The radius \(r\) can be more simplified if we define the new variable
\(e = A/\mu\) called the **eccentricity.**
Doing this allows us to write the radius (5.1.1) as

- This reduces the amount of parameters needed to study the trajectory from two (\(\mu\) and \(A\)) to one (\(e\))
(There were only two parameters because we didn’t actually need \(h\) to determine the trajectory’s behavior)

### 5.2.2 Plotting the trajectory@

Because the trajectory in the orbital plane is simply

we can easily visualize what the trajectory will do as the parameter \(e\) is varied.

We do

**not**need to vary the angular momentum \(h\) in this case because the behavior is simply scaled by \(h^2/\mu.\)

The above plot can shortly be summarized by the following table.

Class |
Condition |
Limits |
---|---|---|

Closed |
\(e < 1\) |
\(|\theta| < \pi\) |

Open |
\(e \geqslant 1\) |
\(|\theta| < \cos^{-1}(-e^{-1})\) |

Closed trajectories are also called

**elliptic**Open trajectories are also called

**hyperbolic**(unless \(e \equiv 1\), then the trajectory is called**parabolic**).

## 5.3 Finding the time as a function of the angle@

Knowing \(r = r(\theta)\), we would most like to know the angle \(\theta = \theta(t)\). This would fully complete the parameterization as then \(\mathbf{r} = \mathbf{r}(x(t), y(t), 0)\) would be a known function for all time.

**However, we’re not so fortunate.**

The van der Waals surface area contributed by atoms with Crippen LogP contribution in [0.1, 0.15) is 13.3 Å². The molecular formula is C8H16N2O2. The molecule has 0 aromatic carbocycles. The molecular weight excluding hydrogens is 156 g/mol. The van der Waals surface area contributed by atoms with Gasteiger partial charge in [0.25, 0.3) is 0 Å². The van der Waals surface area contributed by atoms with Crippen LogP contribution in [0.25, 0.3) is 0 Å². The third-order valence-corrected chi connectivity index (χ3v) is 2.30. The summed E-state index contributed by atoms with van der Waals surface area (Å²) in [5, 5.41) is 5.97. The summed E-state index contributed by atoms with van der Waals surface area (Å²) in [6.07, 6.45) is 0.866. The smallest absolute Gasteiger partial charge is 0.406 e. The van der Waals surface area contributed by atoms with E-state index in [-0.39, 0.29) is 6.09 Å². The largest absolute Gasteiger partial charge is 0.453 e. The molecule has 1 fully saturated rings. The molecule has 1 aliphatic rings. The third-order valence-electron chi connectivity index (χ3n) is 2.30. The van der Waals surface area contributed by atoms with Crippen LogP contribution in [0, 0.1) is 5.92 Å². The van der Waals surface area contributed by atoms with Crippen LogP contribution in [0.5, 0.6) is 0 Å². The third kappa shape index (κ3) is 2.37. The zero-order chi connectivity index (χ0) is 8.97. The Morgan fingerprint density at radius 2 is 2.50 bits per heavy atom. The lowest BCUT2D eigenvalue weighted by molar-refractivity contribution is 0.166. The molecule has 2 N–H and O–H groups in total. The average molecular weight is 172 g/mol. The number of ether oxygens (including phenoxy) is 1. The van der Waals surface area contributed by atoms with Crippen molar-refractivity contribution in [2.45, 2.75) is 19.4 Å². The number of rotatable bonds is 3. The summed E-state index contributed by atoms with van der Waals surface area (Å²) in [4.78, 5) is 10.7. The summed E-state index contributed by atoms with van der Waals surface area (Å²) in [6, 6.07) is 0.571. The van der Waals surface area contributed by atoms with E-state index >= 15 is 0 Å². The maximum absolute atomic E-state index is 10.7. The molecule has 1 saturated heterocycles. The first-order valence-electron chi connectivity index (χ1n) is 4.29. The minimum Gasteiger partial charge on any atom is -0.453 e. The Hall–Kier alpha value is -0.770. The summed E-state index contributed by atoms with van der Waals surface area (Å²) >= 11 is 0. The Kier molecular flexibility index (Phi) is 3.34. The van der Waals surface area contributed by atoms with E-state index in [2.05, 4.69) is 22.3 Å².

Instead, we can obtain \(t = t(\theta),\) but inverting this function \(t\) is difficult.

**Fact:** The time since the reduced mass crossed the \(x\) axis (\(\theta = 0\)) is

where \(\theta\) is limited according to the parameter \(e.\)

This result is written for \(e < 1,\) but it is

**still valid**when \(e \geqslant 1\) (where equality is taken in the sense of a limit).

Proof using the angular momentum

The conservation of angular momentum states \(r^2\dot{\theta} = h,\)
but the orbital radius \(r\) is now a **known** function of **only**
\(\theta.\) Thus, we can write

which provides a separable equation for \(\theta\). Naively integrating obtains

Taking \(t_0 = \theta_0 = 0\) yields the above result. \(\quad\square\)

### 5.3.1 The orbital period@

Looking closer at (5.3.1) shows that the time \(t\) is **odd** in the angle \(\theta.\)
(That is, \(t(-\theta) = -t(\theta).\)) This is useful because we can (more) easily calculate the
**period** (\(T\)) for a **closed** trajectory.
(An open trajectory can’t have a period since it simply doesn’t repeat itself.)
The period is

Proof

Assume \(e < 1\) (so that a period exists). Using the previous proof, calculate

Of course, the time has already been calculated by (5.3.1), so plugging in limits works just as well – the result comes out directly. \(\quad\square\)

The (normalized) orbital period is plotted below as a function of the eccentricity \(e.\)

**A circular orbit has (constant) angular velocity**\(h^3/\mu^2.\)The period is valid over one cycle of the orbit, but \(t(\theta = 0) = 0\) and \(|\theta| < \pi.\)

**We say the time over an orbit occurs between**\(-T/2 < t < T/2.\)

### 5.3.2 Plotting the time of flight@

Using modern computational tools makes it “easy” to visualize what a typical flight path looks like for any given eccentricity \(e\) as seen below.

We do

**not**need to know what \(h^3/\mu^2\) is since this is simply a constant that scales the actual behavior we’re interested in.

The circular orbit (\(e = 0\)) has equally spaced time steps (as we expected)

**The motion is slowest at the furthest distances and fastest at the closest distances.**